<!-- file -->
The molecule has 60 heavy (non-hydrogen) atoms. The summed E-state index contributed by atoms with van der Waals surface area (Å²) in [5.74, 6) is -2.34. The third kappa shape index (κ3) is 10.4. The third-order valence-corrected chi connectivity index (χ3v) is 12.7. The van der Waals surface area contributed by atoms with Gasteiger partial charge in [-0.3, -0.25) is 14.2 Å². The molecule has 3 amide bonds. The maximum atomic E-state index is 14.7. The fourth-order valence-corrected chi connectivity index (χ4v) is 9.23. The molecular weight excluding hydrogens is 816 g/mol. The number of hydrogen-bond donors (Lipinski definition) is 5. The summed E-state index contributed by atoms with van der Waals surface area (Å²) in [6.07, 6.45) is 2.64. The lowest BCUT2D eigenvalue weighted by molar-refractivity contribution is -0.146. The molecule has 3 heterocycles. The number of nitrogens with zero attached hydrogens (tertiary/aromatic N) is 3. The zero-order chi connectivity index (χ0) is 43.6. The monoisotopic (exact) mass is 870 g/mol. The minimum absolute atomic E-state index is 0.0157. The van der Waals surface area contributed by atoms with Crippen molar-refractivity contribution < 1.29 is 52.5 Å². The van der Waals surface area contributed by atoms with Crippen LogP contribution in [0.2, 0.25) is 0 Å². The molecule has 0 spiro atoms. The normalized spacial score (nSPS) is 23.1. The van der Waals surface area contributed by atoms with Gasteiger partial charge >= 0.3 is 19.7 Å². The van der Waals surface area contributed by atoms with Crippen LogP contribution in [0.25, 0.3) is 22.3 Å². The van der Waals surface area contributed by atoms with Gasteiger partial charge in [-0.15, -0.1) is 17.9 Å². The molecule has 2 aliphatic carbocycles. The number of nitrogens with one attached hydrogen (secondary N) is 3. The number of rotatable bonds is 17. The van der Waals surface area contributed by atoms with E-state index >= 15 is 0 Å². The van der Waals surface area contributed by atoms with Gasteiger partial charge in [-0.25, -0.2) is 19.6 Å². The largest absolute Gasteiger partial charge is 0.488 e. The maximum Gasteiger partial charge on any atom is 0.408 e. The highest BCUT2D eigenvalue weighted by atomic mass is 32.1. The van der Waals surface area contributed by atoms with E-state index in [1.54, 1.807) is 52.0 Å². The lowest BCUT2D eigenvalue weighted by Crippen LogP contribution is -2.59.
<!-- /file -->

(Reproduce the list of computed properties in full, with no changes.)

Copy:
The molecule has 60 heavy (non-hydrogen) atoms. The summed E-state index contributed by atoms with van der Waals surface area (Å²) in [5.74, 6) is -2.34. The third kappa shape index (κ3) is 10.4. The third-order valence-corrected chi connectivity index (χ3v) is 12.7. The van der Waals surface area contributed by atoms with Gasteiger partial charge in [-0.3, -0.25) is 14.2 Å². The molecule has 3 amide bonds. The maximum atomic E-state index is 14.7. The fourth-order valence-corrected chi connectivity index (χ4v) is 9.23. The molecular weight excluding hydrogens is 816 g/mol. The number of hydrogen-bond donors (Lipinski definition) is 5. The summed E-state index contributed by atoms with van der Waals surface area (Å²) in [6.07, 6.45) is 2.64. The lowest BCUT2D eigenvalue weighted by molar-refractivity contribution is -0.146. The molecule has 3 heterocycles. The number of nitrogens with zero attached hydrogens (tertiary/aromatic N) is 3. The zero-order chi connectivity index (χ0) is 43.6. The monoisotopic (exact) mass is 870 g/mol. The minimum absolute atomic E-state index is 0.0157. The van der Waals surface area contributed by atoms with Crippen molar-refractivity contribution < 1.29 is 52.5 Å². The van der Waals surface area contributed by atoms with Crippen LogP contribution in [0.2, 0.25) is 0 Å². The molecule has 0 spiro atoms. The normalized spacial score (nSPS) is 23.1. The van der Waals surface area contributed by atoms with Gasteiger partial charge >= 0.3 is 19.7 Å². The van der Waals surface area contributed by atoms with Crippen LogP contribution in [0.25, 0.3) is 22.3 Å². The van der Waals surface area contributed by atoms with Gasteiger partial charge in [-0.15, -0.1) is 17.9 Å². The molecule has 2 aliphatic carbocycles. The number of nitrogens with one attached hydrogen (secondary N) is 3. The number of rotatable bonds is 17. The van der Waals surface area contributed by atoms with E-state index >= 15 is 0 Å². The van der Waals surface area contributed by atoms with Gasteiger partial charge in [-0.25, -0.2) is 19.6 Å². The largest absolute Gasteiger partial charge is 0.488 e. The maximum Gasteiger partial charge on any atom is 0.408 e. The highest BCUT2D eigenvalue weighted by atomic mass is 32.1. The van der Waals surface area contributed by atoms with E-state index in [1.54, 1.807) is 52.0 Å². The lowest BCUT2D eigenvalue weighted by Crippen LogP contribution is -2.59.